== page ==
July 15

On Wednesday, 14 July 2021 at 23:44:18 UTC, jfondren wrote:

>

On Wednesday, 14 July 2021 at 22:59:38 UTC, someone wrote:

>

[...]

so, these lines:

    stringUGC32 lugcSequence3 = stringUGC32(cast(char) 'x');
    stringUGC32 lugcSequence4 = stringUGC32(1);

which call stringUGC32, an alias:

alias stringUGC32 = gudtUGC!(stringUTF32);
alias stringUTF32 = dstring; /// same as immutable(dchar)[];

which explicitly instantiates gudtUGC with the type dstring,

enum isTypeSupported(type) = is(type == stringUTF08) || is(type == stringUTF16)
    || is(type == stringUTF32);
...
public struct gudtUGC(typeStringUTF) {
    static assert(isTypeSupported!(typeStringUTF),
            r"ooops … gudtUGC structure requires [string|wstring|dstring] ≠ ["d
            ~ typeStringUTF.stringof ~ r"]"d);

which passes the assert.

You're explicitly instantiating the struct with dstring, not getting an assertion error because dstring passes the test, and are then passing the constructor a different type, which gets you a type error at that time.

I can't believe I completely forgot about my alias; I am a stupid to the say the least, I raised this issue without thinking much :(

>

However, even if you avoid that alias and try either implicit or explicit instantiation of the template with bad types, the template instantiation fails first in random other places, like a default param of " " not making sense as a char:

staticif1.d(369): Error: cannot implicitly convert expression `" "` of type `string` to `const(char)`
staticif1.d(387): Error: cannot implicitly convert expression `" "` of type `string` to `const(char)`
staticif1.d(545): Error: template instance `fw.types.UniCode.gudtUGC!char` error instantiating

So, yeah, even with no static ifs in the file, you're still not getting these static asserts to fail before other parts of the template. Conclusion: you shouldn't rely on static asserts providing a good UI in the case of an error. They still work, the struct still wouldn't instantiate with a char or the like if all the other char-incompatibilities were removed, but for UI purposes they're not great because you can't rely on them firing according to normal control flow.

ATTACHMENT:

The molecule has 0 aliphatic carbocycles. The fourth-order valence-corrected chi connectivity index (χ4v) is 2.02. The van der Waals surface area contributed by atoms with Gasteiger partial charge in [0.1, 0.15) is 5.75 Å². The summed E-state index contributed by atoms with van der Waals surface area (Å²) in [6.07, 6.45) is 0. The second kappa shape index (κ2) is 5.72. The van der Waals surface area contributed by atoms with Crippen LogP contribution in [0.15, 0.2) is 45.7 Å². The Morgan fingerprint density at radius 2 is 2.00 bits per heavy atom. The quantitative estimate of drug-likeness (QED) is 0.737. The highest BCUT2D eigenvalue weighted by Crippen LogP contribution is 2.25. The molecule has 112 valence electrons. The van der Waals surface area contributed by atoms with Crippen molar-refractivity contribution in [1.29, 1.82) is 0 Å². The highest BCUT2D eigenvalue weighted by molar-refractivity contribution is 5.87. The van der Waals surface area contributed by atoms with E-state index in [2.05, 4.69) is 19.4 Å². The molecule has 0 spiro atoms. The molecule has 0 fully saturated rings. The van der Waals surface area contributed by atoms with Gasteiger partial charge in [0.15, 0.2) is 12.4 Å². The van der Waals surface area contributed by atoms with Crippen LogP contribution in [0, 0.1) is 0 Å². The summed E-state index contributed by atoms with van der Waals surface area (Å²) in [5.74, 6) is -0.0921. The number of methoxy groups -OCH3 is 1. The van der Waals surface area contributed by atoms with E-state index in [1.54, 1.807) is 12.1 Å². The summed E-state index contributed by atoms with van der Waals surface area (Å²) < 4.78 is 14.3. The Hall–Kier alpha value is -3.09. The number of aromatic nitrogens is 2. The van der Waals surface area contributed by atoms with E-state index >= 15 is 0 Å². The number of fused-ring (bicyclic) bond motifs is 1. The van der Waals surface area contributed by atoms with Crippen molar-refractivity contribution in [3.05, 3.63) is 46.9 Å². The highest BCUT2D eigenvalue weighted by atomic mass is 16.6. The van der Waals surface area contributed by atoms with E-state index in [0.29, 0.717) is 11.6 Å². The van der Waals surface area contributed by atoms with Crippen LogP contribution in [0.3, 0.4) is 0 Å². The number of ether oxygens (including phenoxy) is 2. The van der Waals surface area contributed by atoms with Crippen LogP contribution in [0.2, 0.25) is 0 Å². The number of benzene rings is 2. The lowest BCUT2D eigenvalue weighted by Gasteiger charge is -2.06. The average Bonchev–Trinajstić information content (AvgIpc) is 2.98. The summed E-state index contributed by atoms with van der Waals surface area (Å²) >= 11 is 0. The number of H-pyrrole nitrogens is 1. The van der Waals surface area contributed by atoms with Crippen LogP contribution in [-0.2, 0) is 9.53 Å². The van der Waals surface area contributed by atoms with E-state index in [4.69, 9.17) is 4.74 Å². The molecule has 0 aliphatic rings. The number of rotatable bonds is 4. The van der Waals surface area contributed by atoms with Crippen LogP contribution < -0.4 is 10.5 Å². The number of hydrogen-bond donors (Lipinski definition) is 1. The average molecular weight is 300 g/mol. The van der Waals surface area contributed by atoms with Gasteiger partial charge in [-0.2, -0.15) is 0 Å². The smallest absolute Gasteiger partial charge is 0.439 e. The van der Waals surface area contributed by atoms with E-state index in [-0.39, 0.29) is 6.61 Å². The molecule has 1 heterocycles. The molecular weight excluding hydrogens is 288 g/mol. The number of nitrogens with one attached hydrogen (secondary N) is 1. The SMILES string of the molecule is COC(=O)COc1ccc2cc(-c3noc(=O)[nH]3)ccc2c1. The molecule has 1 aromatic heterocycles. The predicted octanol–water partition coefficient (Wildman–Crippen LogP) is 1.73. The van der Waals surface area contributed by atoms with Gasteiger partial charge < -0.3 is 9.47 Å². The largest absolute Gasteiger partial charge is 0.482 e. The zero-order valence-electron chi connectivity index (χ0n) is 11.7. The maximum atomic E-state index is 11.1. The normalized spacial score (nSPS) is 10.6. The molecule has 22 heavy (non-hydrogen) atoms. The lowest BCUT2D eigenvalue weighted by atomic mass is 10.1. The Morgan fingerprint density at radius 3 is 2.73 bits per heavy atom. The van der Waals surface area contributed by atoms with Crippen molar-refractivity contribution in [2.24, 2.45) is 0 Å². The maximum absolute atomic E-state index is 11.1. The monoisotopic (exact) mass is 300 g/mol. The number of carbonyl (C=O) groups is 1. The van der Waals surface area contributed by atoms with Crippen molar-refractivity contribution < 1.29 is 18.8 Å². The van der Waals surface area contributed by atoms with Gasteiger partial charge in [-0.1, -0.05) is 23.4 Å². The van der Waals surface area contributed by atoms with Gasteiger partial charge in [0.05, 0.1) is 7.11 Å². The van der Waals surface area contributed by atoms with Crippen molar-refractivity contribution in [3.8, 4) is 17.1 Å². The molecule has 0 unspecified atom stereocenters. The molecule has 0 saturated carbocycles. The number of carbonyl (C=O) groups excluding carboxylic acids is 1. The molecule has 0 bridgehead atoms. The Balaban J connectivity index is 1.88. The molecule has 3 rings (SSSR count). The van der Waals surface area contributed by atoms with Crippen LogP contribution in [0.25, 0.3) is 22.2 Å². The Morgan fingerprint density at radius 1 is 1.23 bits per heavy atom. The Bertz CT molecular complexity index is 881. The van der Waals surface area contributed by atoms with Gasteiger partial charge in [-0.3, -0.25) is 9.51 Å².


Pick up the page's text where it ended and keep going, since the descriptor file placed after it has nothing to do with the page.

ACK for the static asserts.

>

You're using aliases though, and not instantiating the struct directly. If you make those function templates you can use template constraints with them, which does result in a nice UI:

A few days ago when I started coding this UDT (and started thinking of actually using it) the first thing that came to mind was that to get a simple, say, strWhatever.left(1) I would end up writing gudtUGC!(dstring)(strWhatever).left(1).encode() or gudtUGC!(dstring)(strWhatever).leftAsUTF(1) or something akin to these ones, so I played a bit with the aliases and ended up with gudtUGC[08|16|32] which seemed a bit more friendly and crystal-clear on their types. The thing with aliases is that they are really useful until you forgot you're using aliases and end up biting yourself on a situation like this one. Again, sorry for being too silly on my part.

>
gudtUGC!stringUTF08 thing8(T)(T arg) if (isTypeSupported!T) { return gudtUGC!T(arg); }
gudtUGC!stringUTF16 thing16(T)(T arg) if (isTypeSupported!T) { return gudtUGC!T(arg); }
gudtUGC!stringUTF32 thing32(T)(T arg) if (isTypeSupported!T) { return gudtUGC!T(arg); }

...

    stringUGC32 lugcSequence3 = thing32(cast(char) 'x');
    stringUGC32 lugcSequence4 = thing32(1);

(introducing new 'thing' functions as stringUGC32 used is elsewhere as a type and not just a function. So you still need the aliases.)

Which fails in this manner:

staticif1.d(548): Error: template `fw.types.UniCode.thing32` cannot deduce function from argument types `!()(char)`, candidates are:
staticif1.d(46):        `thing32(T)(T arg)`
  with `T = char`
  must satisfy the following constraint:
`       isTypeSupported!T`

and would fail more verbosely if the three functions had the same name, instead of numbered names to follow the stringUGC32 pattern.

isTypeSupported isn't great here, but you can pick a more precise name. Or in the case of already numbered functions like this, you could use more precise tests... or just drop the tests entirely and have non-templated functions:

gudtUGC!stringUTF08 thing8(stringUTF08 arg) { return typeof(return)(arg); }
gudtUGC!stringUTF16 thing16(stringUTF16 arg) { return typeof(return)(arg); }
gudtUGC!stringUTF32 thing32(stringUTF32 arg) { return typeof(return)(arg); }

which results in normal type errors:

staticif2.d(548): Error: function `fw.types.UniCode.thing32(dstring arg)` is not callable using argument types `(char)`
staticif2.d(548):        cannot pass argument `'x'` of type `char` to parameter `dstring arg`

I will explore this approach.

Thank you very much for your time and your detailed step-by-step reply. I guess you were LoL when you first saw this one :) !

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